After brunch, we decided to go back to Hollywood and see a movie. As I was driving through the Wilshire corridor, Steve mentioned that this was the area where one of the women he previously met online lived. She had invited him back to spend the night at her condo, even though, according to him, she was bitchy to him during their date. "I turned her down," he said. I wasn't completely sure of his purpose in telling me this. "Is this the woman who didn't want you touching her $2,500 golf bag or the one who wasn't happy you showed up wearing Birkenstocks?" I asked.

At dinner that night Steve asked me how he thought our date was going. I reviewed his qualities in my head. He was nice guy and he was very pleasant. He was a gentleman and he was also somebody's father. I wanted to be honest with him in a respectful way. I told Steve that he was very easy to talk to, and that I had had a nice time with him, but ultimately I didn't feel any chemistry with him. "Ok," he replied. "So where do we go from here?"

Tuesday, February 2, 2010

Sometimes I Wonder if there's Something Wrong With You...

Sometimes I wonder if there's something wrong with you that I don't know about since you're still single," said Peter. I was hurt by his comment since I've known him for ten years and we've had many honest conversations about relationships. Not to mention, I have spent countless hours listening to his various marital problems. "Would you consider me normal if I was in an unhappy marriage like yours?" I replied. "Good point," he admitted. "Sorry."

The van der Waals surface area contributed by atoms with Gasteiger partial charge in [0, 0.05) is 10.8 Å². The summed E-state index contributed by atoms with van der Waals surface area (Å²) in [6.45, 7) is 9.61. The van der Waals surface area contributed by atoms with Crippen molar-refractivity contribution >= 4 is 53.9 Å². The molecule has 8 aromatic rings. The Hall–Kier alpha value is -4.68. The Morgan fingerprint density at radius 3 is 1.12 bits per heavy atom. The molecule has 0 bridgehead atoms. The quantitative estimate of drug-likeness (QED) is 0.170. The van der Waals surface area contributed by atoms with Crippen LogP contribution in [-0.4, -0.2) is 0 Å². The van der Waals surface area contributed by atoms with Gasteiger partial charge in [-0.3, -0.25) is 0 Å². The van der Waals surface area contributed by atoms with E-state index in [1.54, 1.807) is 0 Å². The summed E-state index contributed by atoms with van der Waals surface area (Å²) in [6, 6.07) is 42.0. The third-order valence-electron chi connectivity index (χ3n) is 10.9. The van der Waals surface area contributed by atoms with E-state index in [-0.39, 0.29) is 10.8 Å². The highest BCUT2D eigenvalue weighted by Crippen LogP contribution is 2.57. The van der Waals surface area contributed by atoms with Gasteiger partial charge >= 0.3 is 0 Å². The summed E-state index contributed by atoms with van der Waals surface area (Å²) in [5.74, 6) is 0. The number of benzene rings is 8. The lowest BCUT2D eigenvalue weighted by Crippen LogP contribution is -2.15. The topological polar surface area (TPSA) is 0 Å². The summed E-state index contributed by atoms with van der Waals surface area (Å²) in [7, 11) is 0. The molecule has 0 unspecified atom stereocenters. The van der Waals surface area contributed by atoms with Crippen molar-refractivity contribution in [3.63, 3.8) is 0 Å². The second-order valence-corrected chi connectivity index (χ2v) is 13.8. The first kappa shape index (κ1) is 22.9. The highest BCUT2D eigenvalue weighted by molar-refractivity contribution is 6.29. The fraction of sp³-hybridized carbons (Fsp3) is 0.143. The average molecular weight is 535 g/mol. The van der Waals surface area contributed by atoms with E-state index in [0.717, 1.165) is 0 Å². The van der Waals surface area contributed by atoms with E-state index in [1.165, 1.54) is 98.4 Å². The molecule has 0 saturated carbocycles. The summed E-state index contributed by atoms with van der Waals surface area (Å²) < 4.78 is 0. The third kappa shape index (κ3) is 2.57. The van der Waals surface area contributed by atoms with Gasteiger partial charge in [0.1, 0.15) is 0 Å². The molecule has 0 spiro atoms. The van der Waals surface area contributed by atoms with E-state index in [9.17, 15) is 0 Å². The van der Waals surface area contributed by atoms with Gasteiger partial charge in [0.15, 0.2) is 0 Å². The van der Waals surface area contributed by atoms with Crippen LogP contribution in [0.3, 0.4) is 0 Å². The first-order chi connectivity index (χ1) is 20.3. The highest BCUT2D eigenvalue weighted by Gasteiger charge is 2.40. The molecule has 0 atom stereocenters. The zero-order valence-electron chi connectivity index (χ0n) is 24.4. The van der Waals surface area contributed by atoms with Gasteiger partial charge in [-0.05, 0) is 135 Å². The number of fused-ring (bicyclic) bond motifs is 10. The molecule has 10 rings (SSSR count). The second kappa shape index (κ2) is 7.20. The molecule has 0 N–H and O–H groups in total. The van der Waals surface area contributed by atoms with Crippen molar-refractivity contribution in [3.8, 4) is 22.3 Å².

Since I have never married, the question I am often asked is, "Do you think you're afraid to commit?" I didn't think so, but honestly, I don't know. Maybe I am afraid to commit, or maybe I just haven't met the right guy yet. Admittedly, now that I'm getting older (and my life span shorter) committing to someone for the 'rest of my life' doesn't seem so daunting. "How will I ever know if I'm truly in love, and with the right man?" My sister-in-law told me once "well, you just know when you know, and I knew with your brother." They were were married for 14 years before they divorced.

I wondered if maybe I had passed up an opportunity to marry a good man. I thought back over the handful of relationships I had early in my dating career. My very first was "Rick". He frequented the restaurant, where I worked as a hostess during my senior year of high school. It was a conservative eatery where the pudgy manager often rolled his eyes when I wore outfits he thought too fashion-forward for conservative St. Louis. He threatened to make me a busboy once, when I wore a black Norma Kamali sweetheart top, white pleated skirt and red stiletto pumps (topped off with big 80s hair and jewelry). However, it was this particular outfit that captured Rick's attention.